• Due to the old scheme this can be solved by the double value no_parking;residents – and exactly this is not possible in such a simpel way with a new conditional scheme, because only single values followed by a condition is allowed (and several such value@condition pairs can appear one after the other with a ";" separated).
  • Here the old scheme has an advantage of simplicity IMO.
  • And to mention it: the value "no_parking" can be a value for parking:lane=* as well as for parking:condition=*, which is important for this case (see Wiki). And the value "residents" is a documented value for parking:condition=* as well.
  • And out of the time range it's a no brainer, because then parking is allowed for everyone. This is expressed by the default condition parking:condition:default=free / parking:condition:right:default=free.
  • At the time I wrote this summary, the proposal for a new conditional scheme had not yet been finalized (and there is even a counter-proposal) and the exact syntax had not yet been determined. I've used the most likely form, and anyway it's more about the conditional expression than the syntax of the keys.
  • Although the form of the condition seems to be over complicated, I think it's the only way to express the complete meaning of the sign, specially in the indicated tiime range – because in this range, there are the two two conditions at the same time: no_parking (which means in Germany: you are allowed to stop for some minutes or loading/unloading) and residents are allowed to park without any restrictions.
  • The tricky thing is the fact, that the two conditions have the same time range, and in this case the second condition normally overweights/beats the first condition. So you cannot simply write: no_parking @ (Mo-Fr 08:00-20:00; Sa 08:00-16:00); residents @ (Mo-Fr 08:00-20:00; Sa 08:00-16:00), because the 2nd pair would overwrite the first pair and it would be residents parking only at the given time interval ... (See Conditional_restrictions#Combined_conditions:_AND and Conditional_restrictions#Evaluation_of_conflicting_restrictions). This conflict can only be solved by the addition of AND residents. At least I see no other way.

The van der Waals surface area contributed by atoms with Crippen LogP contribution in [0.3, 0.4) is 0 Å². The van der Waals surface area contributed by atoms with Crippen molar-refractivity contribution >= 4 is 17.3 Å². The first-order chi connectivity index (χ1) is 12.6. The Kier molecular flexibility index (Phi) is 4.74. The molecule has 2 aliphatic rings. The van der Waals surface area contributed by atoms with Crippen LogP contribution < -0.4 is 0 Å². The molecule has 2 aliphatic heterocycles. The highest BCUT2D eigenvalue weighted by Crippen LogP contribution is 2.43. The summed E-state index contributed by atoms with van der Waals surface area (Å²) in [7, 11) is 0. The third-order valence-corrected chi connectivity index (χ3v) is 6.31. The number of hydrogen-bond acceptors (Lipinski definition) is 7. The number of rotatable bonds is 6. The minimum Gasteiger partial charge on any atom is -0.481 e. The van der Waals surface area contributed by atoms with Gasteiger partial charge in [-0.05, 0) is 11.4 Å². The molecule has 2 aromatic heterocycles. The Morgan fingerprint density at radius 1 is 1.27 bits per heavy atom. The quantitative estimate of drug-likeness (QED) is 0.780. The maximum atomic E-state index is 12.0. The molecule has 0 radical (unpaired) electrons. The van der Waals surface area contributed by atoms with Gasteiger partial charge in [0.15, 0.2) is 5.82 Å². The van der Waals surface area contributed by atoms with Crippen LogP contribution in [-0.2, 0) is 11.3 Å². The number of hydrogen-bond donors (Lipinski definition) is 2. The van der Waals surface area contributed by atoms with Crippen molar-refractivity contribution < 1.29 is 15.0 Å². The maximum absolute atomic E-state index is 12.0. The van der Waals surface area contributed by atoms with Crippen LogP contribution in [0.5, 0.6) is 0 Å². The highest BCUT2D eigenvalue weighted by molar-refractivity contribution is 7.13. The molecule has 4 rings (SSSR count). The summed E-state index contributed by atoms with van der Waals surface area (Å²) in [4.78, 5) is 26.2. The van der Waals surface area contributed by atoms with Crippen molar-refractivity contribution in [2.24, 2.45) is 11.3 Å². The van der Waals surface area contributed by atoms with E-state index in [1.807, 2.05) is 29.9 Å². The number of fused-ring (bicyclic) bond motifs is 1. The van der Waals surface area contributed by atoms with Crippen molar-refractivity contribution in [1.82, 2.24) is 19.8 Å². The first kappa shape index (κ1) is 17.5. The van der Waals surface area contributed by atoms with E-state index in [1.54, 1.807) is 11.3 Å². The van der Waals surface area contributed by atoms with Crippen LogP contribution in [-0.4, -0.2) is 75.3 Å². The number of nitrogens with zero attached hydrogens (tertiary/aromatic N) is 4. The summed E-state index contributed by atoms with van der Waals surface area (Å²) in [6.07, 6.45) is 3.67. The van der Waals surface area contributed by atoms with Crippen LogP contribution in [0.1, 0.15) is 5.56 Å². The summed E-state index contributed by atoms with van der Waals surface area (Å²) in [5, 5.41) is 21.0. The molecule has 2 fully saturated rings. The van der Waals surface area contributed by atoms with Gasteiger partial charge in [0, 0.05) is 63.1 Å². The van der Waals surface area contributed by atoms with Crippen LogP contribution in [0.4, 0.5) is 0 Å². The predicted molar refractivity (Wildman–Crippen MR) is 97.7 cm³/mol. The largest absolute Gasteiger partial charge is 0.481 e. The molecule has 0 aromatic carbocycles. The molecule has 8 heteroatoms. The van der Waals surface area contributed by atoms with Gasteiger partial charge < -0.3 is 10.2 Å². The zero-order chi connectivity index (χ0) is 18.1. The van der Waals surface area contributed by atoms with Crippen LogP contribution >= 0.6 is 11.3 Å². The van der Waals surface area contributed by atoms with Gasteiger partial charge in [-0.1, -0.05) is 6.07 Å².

• And out of the time range it's a no brainer, because then parking is allowed for everyone. This is expressed by the default condition parking:condition=free / parking:condition:right=free.

That was a lot for a traffic sign that was simple at first, I know ... but I hope to have presented and explained reasonably clearly why I do not consider it a simple case or see great possibilities for a simplification. At least not with the currently documented (or proposed) tagging schemes. If someone sees possibilities for simplification or a mistake in reasoning, then I ask for contributions ... --Goodidea (talk) 02:46, 19 December 2021 (UTC)

German traffic sign 286 (no parking) with additional signs for residential parking (1020-32) and time intervalls (1042-33).jpg
After some discussions, I am currently working on adding a paragraph regarding the tagging of parking restrictions in order to provide some standardisation here. Along with this, I came across this case again and would tag it like this:
for separately mapped areas:
(using standard access/fee/maxstay tagging)
    • amenity=parking
    • parking=street_side
    • access=yes
    • maxstay:conditional=load-unload @ (Mo-Fr 08:00-20:00; Sa 08:00-16:00), no @ residents
      • or maxstay:conditional=3 minutes @ (Mo-Fr 08:00-20:00; Sa 08:00-16:00), no @ residents (3 minutes only according to german law)
      • or access:conditional=private @ (Mo-Fr 08:00-20:00; Sa 08:00-16:00) (simpler, but ignores the possibility of short standing)
    • parking:residents=I1 (to be proposed)
    • fee=no (because you don't have to pay a fee on site - even residents have already paid in advance. That's my interpretation - there is no documented interpretation so far.)
for parking lanes mapped on the highway line:
(with new conditional-Tagging)
--Supaplex030 (talk) 08:44, 10 October 2022 (UTC)

surface or street_side?

I've recently mapped 1000 street_side parking lots and have some questions/doubts:

1) parking1.jpg: street_side or surface or should I redraw it for 3x street_side?